Among the contenders, according to Tribune music critic John von Rhein, are Riccardo Chailly, Riccardo Muti, Antonio Pappano, David Robertson, Esa-Pekka Salonen, Leonard Slatkin and Michael Tilson Thomas. The group is an expanded version of a list given by the Tribune last year.
A decision is likely to be made by July 2008, Deborah R. Card, president of the Chicago Symphony Orchestra Association, told the newspaper.
Causing the greatest buzz are Muti and Chailly, both highly revered and well-versed in the CSO's core Germanic repertory.
Muti, however, has a history of professional contention, in particular his controversial departure from his post as La Scala's music director in 2005. In addition, Muti also has not conducted the CSO in over three decades; stricken with influenza last fall, he was forced to cancel a guest appearance with the orchestra.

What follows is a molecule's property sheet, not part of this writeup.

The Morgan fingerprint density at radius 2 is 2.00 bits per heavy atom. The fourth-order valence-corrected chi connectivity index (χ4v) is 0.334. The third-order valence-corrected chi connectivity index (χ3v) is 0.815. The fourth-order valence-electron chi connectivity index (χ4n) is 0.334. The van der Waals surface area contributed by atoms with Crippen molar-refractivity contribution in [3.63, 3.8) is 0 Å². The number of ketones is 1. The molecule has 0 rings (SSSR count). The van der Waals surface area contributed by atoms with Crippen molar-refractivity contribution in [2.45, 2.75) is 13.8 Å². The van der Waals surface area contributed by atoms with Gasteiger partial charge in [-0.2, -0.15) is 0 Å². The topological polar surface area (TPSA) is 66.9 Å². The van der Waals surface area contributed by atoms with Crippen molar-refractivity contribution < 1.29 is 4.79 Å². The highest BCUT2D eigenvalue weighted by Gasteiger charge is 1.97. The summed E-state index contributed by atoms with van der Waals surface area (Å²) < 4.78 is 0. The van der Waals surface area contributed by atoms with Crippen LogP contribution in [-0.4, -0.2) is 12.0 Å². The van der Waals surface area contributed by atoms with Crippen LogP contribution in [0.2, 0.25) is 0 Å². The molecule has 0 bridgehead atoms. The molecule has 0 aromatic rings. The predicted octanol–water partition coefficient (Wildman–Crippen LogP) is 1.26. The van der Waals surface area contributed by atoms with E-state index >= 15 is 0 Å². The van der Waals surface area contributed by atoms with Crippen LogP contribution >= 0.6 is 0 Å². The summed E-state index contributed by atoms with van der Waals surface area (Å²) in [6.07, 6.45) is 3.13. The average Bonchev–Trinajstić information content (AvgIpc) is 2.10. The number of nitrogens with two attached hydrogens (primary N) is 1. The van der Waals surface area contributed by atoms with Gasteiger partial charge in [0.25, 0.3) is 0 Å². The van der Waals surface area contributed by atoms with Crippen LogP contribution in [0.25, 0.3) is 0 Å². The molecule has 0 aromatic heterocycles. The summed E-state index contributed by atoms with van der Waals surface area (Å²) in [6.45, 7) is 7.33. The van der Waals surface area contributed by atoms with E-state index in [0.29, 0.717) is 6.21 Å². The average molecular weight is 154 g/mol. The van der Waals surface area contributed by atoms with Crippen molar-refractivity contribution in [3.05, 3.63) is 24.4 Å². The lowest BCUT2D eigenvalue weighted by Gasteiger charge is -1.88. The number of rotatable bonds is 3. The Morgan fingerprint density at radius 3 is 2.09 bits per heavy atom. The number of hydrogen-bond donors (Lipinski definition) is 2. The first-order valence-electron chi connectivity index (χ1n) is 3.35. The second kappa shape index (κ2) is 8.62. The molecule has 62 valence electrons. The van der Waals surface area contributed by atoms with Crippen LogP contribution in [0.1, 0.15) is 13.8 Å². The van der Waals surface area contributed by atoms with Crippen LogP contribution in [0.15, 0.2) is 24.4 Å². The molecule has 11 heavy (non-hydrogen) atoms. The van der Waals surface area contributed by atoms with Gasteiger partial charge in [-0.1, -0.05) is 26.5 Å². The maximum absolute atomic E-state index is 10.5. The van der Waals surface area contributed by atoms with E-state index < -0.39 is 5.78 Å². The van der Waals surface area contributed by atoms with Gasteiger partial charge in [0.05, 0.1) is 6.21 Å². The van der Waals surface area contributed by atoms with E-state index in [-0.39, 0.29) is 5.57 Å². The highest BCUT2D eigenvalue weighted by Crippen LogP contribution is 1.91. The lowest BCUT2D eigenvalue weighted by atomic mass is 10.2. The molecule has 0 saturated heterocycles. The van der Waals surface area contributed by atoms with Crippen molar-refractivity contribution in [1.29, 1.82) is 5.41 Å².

Contrastingly, Chailly has had a harmonious relationship with the CSO since 1993. "I haven't heard a single dissenting voice about the man, either from the orchestra's musicians or the concert public," writes von Rhein.
Chailly, though, has two years left on his contract with the Leipzig Gewandhaus Orchestra as its general music director. Whether or not the conductor would juggle two positions if offered the job with the CSO is indeterminable, comments von Rhein.
"I don't want to rush a decision just because somebody thinks we need to do something," said Card.